Thoughts about tech, programming, and more.

Smartphones: Finding the best of bad options

The iPhone has long been my go-to smartphone. When you use a Mac, an Apple TV, HomePods, and have other Apple devices like AirPods, you simply can't beat the seamless user experience that Apple provides.

Apple has also staked part of their reputation in being a better option for privacy. They often tout their on-device processing of user identifying data as privacy preserving and that you're in control of your data on iPhone.

That's of course what they claim but just because they say one thing doesn't mean we should trust them. Far from that.

However, what I do trust is the fact that Apple has a lot to lose if they are caught engaging in privacy-infringing practices. They have something to lose if they aren't doing what they're claiming.

For these reasons, iPhone has been the obvious choice for me.

But it's been feeling a little less obvious lately. Apple has really been revealing their ugly side. Pulling web apps from Europe and then bringing them back, denying Epic's developer account and then walking back on that, and don't forget their commissions and fee on app downloads - for even free apps!

They're making it harder to be happy using their products. And they're definitely showing that you can't blindly trust them.

So what are the other options?

There are some good devices on Android, there's no doubt about that. But the biggest issue holding me back from Android for the longest time has been privacy.

Android is developed by Google.

Google has never even tried to appear like they care about privacy. The only time they "improve" something related to privacy is when new laws crack down and force them to slither into compliance. Unless they're forced to do it, it's clear that they don't care about user privacy at all. In fact, it's more than just not caring. Google's entire business model of selling ads via search and other channels is based on knowing as much about its users as possible. In other words, Google's business model literally incentivizes infringing on your privacy as much as possible.

That's not great and makes me want to stay far away from Google. However, I wouldn't say that just because Android is developed by Google that it's a Google product per se. Base Android can be fairly de-Googled.

Plus, there's a lot of things you can control on Android. Whereas Apple is as close to zero-configuration as you can get, Android leaves a lot of options open for you to do what you want.

And that's a good thing when it comes to locking down your phone for privacy.

But if we're talking about Android, we also need to discuss the various manufacturers. Not all Android phones are equal. Not even close.

Samsung... I wouldn't touch Samsung with a ten-foot pole. Not only are you entering the Google world on Samsung, but those Samsung phones come littered with Samsung's bloatware apps and who knows what data they're sending back to their own servers. And have you seen their terms of use?? Basically just agree to letting them monitor everything you do on their device. What a nightmare.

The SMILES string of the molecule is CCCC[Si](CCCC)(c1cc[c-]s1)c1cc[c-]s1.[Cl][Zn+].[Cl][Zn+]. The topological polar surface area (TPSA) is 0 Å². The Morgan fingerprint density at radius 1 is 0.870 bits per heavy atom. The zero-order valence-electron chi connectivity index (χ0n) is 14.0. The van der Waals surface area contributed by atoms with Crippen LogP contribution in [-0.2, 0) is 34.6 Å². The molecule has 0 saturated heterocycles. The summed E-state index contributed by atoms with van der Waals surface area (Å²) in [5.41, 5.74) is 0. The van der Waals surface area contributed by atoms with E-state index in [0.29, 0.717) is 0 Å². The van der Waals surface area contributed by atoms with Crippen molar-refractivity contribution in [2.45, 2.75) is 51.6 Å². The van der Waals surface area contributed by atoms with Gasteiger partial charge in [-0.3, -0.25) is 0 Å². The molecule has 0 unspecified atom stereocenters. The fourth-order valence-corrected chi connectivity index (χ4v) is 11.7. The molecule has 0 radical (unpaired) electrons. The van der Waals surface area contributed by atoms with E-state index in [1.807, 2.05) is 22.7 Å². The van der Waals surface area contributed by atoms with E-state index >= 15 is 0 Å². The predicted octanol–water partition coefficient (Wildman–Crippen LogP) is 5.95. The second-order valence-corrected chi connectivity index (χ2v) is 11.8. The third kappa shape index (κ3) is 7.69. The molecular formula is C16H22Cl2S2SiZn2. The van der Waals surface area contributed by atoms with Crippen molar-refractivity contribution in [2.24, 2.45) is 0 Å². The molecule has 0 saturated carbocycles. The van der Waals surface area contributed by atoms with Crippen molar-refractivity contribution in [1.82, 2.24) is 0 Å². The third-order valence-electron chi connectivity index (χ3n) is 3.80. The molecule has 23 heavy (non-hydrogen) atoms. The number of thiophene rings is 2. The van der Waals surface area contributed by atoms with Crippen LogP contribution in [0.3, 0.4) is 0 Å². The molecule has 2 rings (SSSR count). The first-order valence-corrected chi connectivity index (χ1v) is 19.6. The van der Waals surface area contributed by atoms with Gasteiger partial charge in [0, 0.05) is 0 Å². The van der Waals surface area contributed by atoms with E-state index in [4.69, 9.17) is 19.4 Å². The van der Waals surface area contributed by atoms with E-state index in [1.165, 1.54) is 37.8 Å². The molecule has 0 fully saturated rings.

I trust Samsung even less than Google. And that's a tall feat considering Google's business model.

There are other Android brands, but it's all the same old story. And the hardware generally is inferior to Samsung with these other brands.

Ironically enough, if I go Android, I think the best option is the Google Pixel.

No bloatware. No additional companies like Samsung trying to obtain as much data from your usage as they can. No outrageous terms of use to agree to.

In addition to that, going with Pixel opens a new door altogether: Graphene OS

GrapheneOS is an open source operating system for mobile devices. It can be installed on various Pixel devices and allows you to install Android apps (although, if I'm going as far as setting up GrapheneOS, I'd probably forget native apps for most things and just use web apps).

That right there is the combo I'm looking for. Private and Apple and Google-less. Not having my data trickling out to untrustworthy companies and no walled in garden that I'm stuck inside.

Of course there is more configuration involved – you even have to install the OS yourself. I wouldn't recommend this as a good option for my mother-in-law, but for me, it might just be time to drop Apple.

I'll have to figure out some new services for core apps, but I've wanted to do that anyway.

I've never liked the idea of using Google Photos or Apple iCloud Photos to store all my photos and I've wanted to move over to my own server for quite a while now. Something like NextCloud.

There will definitely be some conveniences that have to be given up, but that's the trade off.

The only app I am concerned about finding a decent replacement for is Maps. I like Apple Maps. I definitely do not want to use Google Maps. So I'll have to find something else and it looks like there are some other map options on Android. I'd even be willing to pay for a decent maps app.

So there you have it. The Google Pixel on Graphene OS is the best of bad options.

I don't know when I'll pull the trigger but this year might be the year to do it. Who would've thought – a Google-made phone with an Android-based OS is the best option for privacy and freedom from Apple's nonsense. Shows you how bad our options are today; I'd go back to my Blackberry Bold 9780 in a heartbeat.

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Jamie Larson